In this second instalment, Clare will take us through the process of making the final corset and the lessons she learned from this project.
Marsh claims leather is more durable in the hard wearing areas of a corset. Christina tests his theory on this C19th patent - is he right?
Christina takes us through a mockup of this patent, in which Marsh claims two “improvements” to corsets, discussing her observations.
Clare takes on the FR patent challenge to breathe life into this deceivingly simple 1878 corset, beginning with the toile.
Rachel talks us through the completion of this beautiful C19th corset in the final fabrics, creating an elegant yet supportive base for ladies of a curvaceous nature.
Rachel talks us through her journey to re-create this late-Victorian corset, which is ideal for 'well endowed' ladies with a curvy, hourglass figure.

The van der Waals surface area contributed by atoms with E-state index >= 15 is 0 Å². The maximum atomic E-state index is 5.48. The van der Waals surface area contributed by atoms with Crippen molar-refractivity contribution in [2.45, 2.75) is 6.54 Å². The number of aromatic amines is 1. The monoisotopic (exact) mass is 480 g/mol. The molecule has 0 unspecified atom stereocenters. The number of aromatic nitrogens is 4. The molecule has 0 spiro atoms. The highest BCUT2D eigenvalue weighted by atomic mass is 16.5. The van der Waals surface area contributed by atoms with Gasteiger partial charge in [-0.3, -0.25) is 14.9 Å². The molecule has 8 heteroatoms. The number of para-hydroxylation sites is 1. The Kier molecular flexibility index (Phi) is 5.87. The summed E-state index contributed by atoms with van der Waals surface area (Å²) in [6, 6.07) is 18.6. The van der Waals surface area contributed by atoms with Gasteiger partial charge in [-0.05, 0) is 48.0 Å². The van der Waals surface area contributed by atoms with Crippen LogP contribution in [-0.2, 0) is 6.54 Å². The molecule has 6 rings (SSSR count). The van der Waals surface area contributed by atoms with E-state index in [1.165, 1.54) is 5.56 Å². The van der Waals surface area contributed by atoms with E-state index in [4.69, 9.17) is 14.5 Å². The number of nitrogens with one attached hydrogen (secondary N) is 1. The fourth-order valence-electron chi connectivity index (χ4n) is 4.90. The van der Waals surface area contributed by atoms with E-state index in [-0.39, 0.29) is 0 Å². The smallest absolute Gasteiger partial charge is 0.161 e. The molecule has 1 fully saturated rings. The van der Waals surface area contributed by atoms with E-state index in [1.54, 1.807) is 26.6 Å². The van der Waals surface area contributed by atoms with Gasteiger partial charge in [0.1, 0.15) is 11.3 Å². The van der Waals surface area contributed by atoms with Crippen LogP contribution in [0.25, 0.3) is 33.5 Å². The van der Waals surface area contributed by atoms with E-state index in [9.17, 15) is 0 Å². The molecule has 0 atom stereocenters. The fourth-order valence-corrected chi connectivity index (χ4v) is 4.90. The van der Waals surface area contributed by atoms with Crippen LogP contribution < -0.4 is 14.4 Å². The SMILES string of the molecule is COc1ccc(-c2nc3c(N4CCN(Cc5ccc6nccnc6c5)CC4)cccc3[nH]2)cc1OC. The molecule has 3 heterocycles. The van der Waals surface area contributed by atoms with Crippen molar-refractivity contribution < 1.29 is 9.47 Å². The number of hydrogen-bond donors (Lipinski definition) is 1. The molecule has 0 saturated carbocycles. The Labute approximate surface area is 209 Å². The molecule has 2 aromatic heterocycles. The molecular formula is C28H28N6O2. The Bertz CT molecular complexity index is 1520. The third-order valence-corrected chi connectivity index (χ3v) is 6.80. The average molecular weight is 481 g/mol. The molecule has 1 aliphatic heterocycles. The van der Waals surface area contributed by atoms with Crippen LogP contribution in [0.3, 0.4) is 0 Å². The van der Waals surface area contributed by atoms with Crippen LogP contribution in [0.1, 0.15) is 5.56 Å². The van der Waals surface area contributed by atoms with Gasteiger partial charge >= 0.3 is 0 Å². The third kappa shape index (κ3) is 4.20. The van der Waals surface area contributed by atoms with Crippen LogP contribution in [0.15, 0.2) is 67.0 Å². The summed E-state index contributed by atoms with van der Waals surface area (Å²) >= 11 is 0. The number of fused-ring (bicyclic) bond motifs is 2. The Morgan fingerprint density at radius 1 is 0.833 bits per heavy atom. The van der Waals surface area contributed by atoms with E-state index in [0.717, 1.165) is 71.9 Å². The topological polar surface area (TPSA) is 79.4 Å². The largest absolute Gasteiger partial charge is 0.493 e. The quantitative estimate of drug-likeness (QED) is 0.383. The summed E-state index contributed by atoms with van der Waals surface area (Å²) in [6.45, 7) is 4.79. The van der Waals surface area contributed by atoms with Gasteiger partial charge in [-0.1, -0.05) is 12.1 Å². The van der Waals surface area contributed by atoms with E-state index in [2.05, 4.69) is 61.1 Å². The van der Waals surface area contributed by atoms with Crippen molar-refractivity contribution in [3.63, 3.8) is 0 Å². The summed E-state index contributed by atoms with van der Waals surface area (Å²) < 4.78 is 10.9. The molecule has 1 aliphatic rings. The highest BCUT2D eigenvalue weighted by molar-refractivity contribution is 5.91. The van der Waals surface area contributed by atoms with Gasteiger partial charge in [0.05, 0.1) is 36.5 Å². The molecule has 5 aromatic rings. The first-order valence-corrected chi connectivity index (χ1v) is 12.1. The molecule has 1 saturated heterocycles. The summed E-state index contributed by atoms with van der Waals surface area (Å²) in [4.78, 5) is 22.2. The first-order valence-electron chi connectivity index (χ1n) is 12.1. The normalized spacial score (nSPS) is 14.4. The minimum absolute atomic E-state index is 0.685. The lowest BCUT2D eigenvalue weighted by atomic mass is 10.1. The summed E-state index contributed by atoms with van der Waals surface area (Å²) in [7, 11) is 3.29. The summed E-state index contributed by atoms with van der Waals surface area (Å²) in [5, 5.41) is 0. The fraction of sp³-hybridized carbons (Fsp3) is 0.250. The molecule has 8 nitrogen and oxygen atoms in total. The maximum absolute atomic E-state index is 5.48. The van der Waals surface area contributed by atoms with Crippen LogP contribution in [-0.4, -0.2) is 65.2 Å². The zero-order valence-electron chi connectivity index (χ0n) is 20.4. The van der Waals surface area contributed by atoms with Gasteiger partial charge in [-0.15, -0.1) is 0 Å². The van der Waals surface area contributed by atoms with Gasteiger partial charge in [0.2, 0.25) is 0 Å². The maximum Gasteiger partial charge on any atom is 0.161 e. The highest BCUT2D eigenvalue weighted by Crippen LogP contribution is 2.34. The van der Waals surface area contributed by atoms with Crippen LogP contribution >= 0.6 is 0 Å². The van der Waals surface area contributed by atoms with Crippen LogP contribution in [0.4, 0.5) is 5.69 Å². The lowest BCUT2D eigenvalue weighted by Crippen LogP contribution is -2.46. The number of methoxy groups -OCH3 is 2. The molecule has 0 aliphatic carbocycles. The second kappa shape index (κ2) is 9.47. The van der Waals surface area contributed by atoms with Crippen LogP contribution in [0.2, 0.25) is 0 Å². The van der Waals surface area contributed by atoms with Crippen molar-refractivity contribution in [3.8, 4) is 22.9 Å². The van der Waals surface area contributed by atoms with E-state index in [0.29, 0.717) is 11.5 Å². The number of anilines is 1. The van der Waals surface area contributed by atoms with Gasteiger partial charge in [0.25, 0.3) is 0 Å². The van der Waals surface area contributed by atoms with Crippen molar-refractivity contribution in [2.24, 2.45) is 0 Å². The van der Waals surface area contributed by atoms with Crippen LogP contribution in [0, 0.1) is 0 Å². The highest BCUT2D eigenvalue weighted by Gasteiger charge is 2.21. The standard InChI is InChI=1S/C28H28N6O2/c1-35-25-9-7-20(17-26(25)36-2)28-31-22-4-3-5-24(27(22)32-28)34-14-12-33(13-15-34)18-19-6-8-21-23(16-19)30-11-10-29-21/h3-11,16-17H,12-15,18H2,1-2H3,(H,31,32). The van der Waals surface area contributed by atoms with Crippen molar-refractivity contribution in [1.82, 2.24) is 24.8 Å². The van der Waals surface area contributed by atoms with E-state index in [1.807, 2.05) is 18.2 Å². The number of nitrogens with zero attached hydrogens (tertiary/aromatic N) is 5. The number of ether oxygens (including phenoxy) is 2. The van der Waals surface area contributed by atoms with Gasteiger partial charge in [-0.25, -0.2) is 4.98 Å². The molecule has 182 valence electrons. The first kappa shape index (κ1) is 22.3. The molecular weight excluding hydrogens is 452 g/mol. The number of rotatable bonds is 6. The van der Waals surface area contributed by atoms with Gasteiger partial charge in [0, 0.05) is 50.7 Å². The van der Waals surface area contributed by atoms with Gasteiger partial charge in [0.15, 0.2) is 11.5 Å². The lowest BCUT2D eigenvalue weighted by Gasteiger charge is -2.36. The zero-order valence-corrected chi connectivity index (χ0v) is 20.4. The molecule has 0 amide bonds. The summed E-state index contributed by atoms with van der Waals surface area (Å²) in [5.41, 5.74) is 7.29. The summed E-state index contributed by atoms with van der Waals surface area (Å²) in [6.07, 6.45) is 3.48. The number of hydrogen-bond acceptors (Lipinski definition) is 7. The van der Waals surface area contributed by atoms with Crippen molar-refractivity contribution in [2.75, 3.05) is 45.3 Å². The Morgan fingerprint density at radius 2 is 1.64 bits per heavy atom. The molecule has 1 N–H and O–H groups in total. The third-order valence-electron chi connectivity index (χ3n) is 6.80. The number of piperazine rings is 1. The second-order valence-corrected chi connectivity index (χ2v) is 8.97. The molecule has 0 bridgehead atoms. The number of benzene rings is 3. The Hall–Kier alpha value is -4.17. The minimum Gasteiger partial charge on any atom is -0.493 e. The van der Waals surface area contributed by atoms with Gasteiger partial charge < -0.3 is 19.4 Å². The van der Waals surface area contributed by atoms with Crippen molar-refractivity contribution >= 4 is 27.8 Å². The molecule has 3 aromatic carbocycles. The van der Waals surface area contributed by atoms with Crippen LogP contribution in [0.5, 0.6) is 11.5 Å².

Sandra Stuart shares each step in the construction of this real Victorian corset patent, finding it an illuminating experience with stunning results!
Sandra begins constructing her intricate 1878 corset by tea-dying the fabric, then carefully cording and embroidering the pieces to match a favourite teacup.
Sandra Stuart tackles re-creating a gusseted and gored corset using an 1878 patent diagram, from pattern enlargement to construction and fitting.
Coraline? You may have seen it advertised in an old corset ad, but what was it? Astrida investigates and explains.
Part 3 now live! We can now add a second flossing design, creating the building blocks for more elaborate designs based on original corsets.
A unique collection of historic corset flossing designs from which members and non-members can draw inspiration.
A study of three padded bustles in the Kentucky Historical Society Collection, showing how thrifty women stayed fashionable on a budget.
Marion walks you through all the different layer options of the nautural form era, starting from the skin out, with variations in necklines and politics.
Marion shares a linen chemise circa 1879 from her collection.